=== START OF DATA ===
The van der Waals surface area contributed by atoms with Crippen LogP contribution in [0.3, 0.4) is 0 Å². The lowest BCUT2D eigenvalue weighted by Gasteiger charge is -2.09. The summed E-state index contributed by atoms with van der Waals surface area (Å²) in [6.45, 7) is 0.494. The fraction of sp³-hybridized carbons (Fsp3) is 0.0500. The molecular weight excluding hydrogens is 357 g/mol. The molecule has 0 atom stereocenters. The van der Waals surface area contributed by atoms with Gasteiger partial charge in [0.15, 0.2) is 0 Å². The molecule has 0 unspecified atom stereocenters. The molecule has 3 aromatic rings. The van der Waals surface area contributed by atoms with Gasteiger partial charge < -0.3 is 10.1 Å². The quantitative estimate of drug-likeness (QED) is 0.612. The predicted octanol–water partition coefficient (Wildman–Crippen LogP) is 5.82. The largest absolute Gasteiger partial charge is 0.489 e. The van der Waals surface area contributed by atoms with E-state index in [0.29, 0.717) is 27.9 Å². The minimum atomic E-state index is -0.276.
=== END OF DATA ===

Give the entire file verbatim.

The van der Waals surface area contributed by atoms with Crippen LogP contribution in [0.3, 0.4) is 0 Å². The lowest BCUT2D eigenvalue weighted by Gasteiger charge is -2.09. The summed E-state index contributed by atoms with van der Waals surface area (Å²) in [6.45, 7) is 0.494. The fraction of sp³-hybridized carbons (Fsp3) is 0.0500. The molecular weight excluding hydrogens is 357 g/mol. The molecule has 0 atom stereocenters. The van der Waals surface area contributed by atoms with Gasteiger partial charge in [0.15, 0.2) is 0 Å². The molecule has 0 unspecified atom stereocenters. The molecule has 3 aromatic rings. The van der Waals surface area contributed by atoms with Gasteiger partial charge < -0.3 is 10.1 Å². The quantitative estimate of drug-likeness (QED) is 0.612. The predicted octanol–water partition coefficient (Wildman–Crippen LogP) is 5.82. The largest absolute Gasteiger partial charge is 0.489 e. The van der Waals surface area contributed by atoms with E-state index in [0.29, 0.717) is 27.9 Å². The minimum atomic E-state index is -0.276.